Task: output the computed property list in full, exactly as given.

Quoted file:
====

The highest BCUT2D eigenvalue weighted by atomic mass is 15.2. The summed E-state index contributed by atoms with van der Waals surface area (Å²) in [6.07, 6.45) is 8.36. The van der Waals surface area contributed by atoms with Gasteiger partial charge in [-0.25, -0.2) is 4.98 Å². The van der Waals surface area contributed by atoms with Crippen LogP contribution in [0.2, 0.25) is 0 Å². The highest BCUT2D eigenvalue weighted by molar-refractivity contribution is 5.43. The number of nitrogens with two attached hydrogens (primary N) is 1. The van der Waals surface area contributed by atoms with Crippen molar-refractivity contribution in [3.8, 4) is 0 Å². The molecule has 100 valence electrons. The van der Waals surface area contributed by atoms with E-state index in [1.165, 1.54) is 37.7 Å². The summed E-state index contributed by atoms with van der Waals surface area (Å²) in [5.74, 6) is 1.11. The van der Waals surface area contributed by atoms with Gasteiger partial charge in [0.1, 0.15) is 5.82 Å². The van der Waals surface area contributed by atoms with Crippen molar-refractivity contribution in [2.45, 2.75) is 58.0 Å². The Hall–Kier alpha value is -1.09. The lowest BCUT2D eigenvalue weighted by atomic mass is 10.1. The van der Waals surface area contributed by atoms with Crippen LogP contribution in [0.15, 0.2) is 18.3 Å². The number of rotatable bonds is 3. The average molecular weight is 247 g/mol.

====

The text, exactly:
The highest BCUT2D eigenvalue weighted by atomic mass is 15.2. The summed E-state index contributed by atoms with van der Waals surface area (Å²) in [6.07, 6.45) is 8.36. The van der Waals surface area contributed by atoms with Gasteiger partial charge in [-0.25, -0.2) is 4.98 Å². The van der Waals surface area contributed by atoms with Crippen LogP contribution in [0.2, 0.25) is 0 Å². The highest BCUT2D eigenvalue weighted by molar-refractivity contribution is 5.43. The number of nitrogens with two attached hydrogens (primary N) is 1. The van der Waals surface area contributed by atoms with Crippen molar-refractivity contribution in [3.8, 4) is 0 Å². The molecule has 100 valence electrons. The van der Waals surface area contributed by atoms with E-state index in [1.165, 1.54) is 37.7 Å². The summed E-state index contributed by atoms with van der Waals surface area (Å²) in [5.74, 6) is 1.11. The van der Waals surface area contributed by atoms with Gasteiger partial charge in [0.1, 0.15) is 5.82 Å². The van der Waals surface area contributed by atoms with Crippen molar-refractivity contribution in [2.45, 2.75) is 58.0 Å². The Hall–Kier alpha value is -1.09. The lowest BCUT2D eigenvalue weighted by atomic mass is 10.1. The van der Waals surface area contributed by atoms with Crippen LogP contribution in [0.15, 0.2) is 18.3 Å². The number of rotatable bonds is 3. The average molecular weight is 247 g/mol.